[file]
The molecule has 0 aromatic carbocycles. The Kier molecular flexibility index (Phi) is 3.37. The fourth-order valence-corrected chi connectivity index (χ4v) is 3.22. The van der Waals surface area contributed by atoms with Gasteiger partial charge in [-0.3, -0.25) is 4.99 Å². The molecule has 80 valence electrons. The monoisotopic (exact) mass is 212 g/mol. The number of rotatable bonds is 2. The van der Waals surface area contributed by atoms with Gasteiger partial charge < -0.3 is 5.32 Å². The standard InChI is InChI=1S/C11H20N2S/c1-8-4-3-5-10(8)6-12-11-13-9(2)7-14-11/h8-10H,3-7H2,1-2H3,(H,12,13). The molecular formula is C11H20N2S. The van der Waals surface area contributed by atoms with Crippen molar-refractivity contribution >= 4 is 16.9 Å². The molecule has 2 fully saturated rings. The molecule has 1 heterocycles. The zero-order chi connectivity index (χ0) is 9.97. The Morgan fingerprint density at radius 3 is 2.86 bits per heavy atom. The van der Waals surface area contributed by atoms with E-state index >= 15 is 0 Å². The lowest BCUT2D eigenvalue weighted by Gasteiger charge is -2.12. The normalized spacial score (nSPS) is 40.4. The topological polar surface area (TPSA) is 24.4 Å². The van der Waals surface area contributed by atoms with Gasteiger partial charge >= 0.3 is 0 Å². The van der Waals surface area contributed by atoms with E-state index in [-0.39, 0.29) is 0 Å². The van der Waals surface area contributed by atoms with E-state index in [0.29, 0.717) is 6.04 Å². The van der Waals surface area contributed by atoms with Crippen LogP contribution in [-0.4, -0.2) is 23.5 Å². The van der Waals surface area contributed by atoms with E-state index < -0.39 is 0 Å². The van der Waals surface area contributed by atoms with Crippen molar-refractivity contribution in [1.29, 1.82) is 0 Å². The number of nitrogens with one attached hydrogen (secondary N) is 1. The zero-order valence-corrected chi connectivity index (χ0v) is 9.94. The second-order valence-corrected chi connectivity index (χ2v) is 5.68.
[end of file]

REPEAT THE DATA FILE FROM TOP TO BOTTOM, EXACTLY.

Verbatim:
The molecule has 0 aromatic carbocycles. The Kier molecular flexibility index (Phi) is 3.37. The fourth-order valence-corrected chi connectivity index (χ4v) is 3.22. The van der Waals surface area contributed by atoms with Gasteiger partial charge in [-0.3, -0.25) is 4.99 Å². The molecule has 80 valence electrons. The monoisotopic (exact) mass is 212 g/mol. The number of rotatable bonds is 2. The van der Waals surface area contributed by atoms with Gasteiger partial charge < -0.3 is 5.32 Å². The standard InChI is InChI=1S/C11H20N2S/c1-8-4-3-5-10(8)6-12-11-13-9(2)7-14-11/h8-10H,3-7H2,1-2H3,(H,12,13). The molecular formula is C11H20N2S. The van der Waals surface area contributed by atoms with Crippen molar-refractivity contribution >= 4 is 16.9 Å². The molecule has 2 fully saturated rings. The molecule has 1 heterocycles. The zero-order chi connectivity index (χ0) is 9.97. The Morgan fingerprint density at radius 3 is 2.86 bits per heavy atom. The van der Waals surface area contributed by atoms with E-state index >= 15 is 0 Å². The lowest BCUT2D eigenvalue weighted by Gasteiger charge is -2.12. The normalized spacial score (nSPS) is 40.4. The topological polar surface area (TPSA) is 24.4 Å². The van der Waals surface area contributed by atoms with Gasteiger partial charge >= 0.3 is 0 Å². The van der Waals surface area contributed by atoms with E-state index in [-0.39, 0.29) is 0 Å². The van der Waals surface area contributed by atoms with E-state index in [0.29, 0.717) is 6.04 Å². The van der Waals surface area contributed by atoms with Crippen LogP contribution in [-0.4, -0.2) is 23.5 Å². The van der Waals surface area contributed by atoms with E-state index < -0.39 is 0 Å². The van der Waals surface area contributed by atoms with Crippen molar-refractivity contribution in [1.29, 1.82) is 0 Å². The number of nitrogens with one attached hydrogen (secondary N) is 1. The zero-order valence-corrected chi connectivity index (χ0v) is 9.94. The second-order valence-corrected chi connectivity index (χ2v) is 5.68.